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Cold Frame to Extend the Season

French beans and runner beans in root trainers outside a cold frame, growing vegetables in a garden in England, UK

A cold frame—a low, bottomless box with a clear glass or plastic top, that is set on the ground or over a sunken bed—can extend the growing season by 1 to 3 months.

Cold frames can be used for year-round gardening:

• Spring: Use the frame to start seeds early and harden off seedlings.

• Summer: Use the frame as a nursery bed to start fall crops from seed: simply remove the lid.

• Autumn: Extend the summer harvest by protecting low-growing warm-weather crops or growing compact cool-weather crops.

• Winter: Extend the harvest of autumn crops and grow cool-weather crops in cold weather.

Simple cold frame illustrated
Simple cold frame illustrated

Making a Cold Frame

A cold frame consists of a bottomless wooden, masonry, or plastic box—the sides can be wood, cinder block, or brick with a clear plastic or glass top. Construct a wood-sided cold frame with 2-by-8- or 2-by-10-inch boards forming a box. The box can sit on a raised bed or directly on the ground or over a sunken garden bed. The top or cover can be made out of 1-by-3-inch boards with one or two layers of polyethylene plastic or glass–two layers offer greater insulation from cold weather. Old storm windows make excellent tops.

Portable cold frames commonly have aluminum frames and clear plastic or polyethylene sides. Small- to medium-size cold frame kits are relatively inexpensive and easy to assemble and disassemble for storage. Portable frames with clear covers and sides are made from acrylic, Plexiglas, UV-stabilized polyethylene attached to a frame, or glass. Polyethylene and plastic are less expensive than glass but usually last no more than five seasons—they deteriorate when exposed to the sun.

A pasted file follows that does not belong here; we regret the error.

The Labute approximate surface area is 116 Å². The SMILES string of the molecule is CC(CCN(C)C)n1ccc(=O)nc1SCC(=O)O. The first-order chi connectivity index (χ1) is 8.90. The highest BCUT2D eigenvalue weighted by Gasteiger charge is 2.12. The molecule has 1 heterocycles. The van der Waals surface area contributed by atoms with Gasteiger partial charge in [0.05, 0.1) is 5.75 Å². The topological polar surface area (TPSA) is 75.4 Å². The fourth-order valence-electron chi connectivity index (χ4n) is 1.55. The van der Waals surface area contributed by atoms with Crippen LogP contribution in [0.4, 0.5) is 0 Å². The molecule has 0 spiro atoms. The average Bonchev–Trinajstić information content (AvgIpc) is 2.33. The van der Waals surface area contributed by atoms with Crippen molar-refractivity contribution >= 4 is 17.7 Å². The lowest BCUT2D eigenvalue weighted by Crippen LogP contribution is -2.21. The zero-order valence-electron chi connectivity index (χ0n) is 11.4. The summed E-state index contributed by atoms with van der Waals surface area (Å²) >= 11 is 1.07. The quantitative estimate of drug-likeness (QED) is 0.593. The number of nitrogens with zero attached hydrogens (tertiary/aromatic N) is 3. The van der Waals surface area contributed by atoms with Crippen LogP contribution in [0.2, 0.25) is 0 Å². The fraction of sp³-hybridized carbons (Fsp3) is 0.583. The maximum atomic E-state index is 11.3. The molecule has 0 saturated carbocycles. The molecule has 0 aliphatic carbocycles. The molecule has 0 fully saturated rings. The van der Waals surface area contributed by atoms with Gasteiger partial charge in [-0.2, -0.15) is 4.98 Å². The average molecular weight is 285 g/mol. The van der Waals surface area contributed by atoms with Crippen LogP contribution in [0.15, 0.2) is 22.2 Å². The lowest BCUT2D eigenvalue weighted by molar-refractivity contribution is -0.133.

Polyethylene transmits 90 percent of available sunlight and protects plants to 25°F.

Low cold frame
Cold frame with vegetable (tomato) plants against a warm south-facing wall

Siting a Cold Frame

Cold frames should be slanted so that plants receive the maximum sun exposure. (In the northern hemisphere, the frame should face south.) The back wall should be a few inches higher than the front wall. A rule of thumb is to add 20 degrees to your latitude to arrive at the best angle from the horizon (for example, if you live at the 40-degree parallel, the top should slant 60 degrees from the horizon).

Good drainage is essential for a cold frame. Make sure the site is well-drained; do not allow water to stand inside a cold frame–roots will drown.

Ventilation is important. A thermometer inside is helpful. The frame top should be opened when the temperature inside reaches 65° to 75°F. Direct sunlight can overheat a cold frame and harm plants.

Where winters are very cold, a cold frame can be insulated. Line the sides of the frame with 2-inch-thick foam sheets and use double-thick plastic or glass for the top.

For additional tips on growing vegetables in cold frames, click on these articles:

Making a Cold Frame

Best Cold Frame Site

Cold Frame Calendar

Cold Frames for Autumn and Winter Crops

Written by Stephen Albert

Stephen Albert is a horticulturist, master gardener, and certified nurseryman who has taught at the University of California for more than 25 years. He holds graduate degrees from the University of California and the University of Iowa. His books include Vegetable Garden Grower’s Guide, Vegetable Garden Almanac & Planner, Tomato Grower’s Answer Book, and Kitchen Garden Grower’s Guide. His Vegetable Garden Grower’s Masterclass is available online. has more than 10 million visitors each year.

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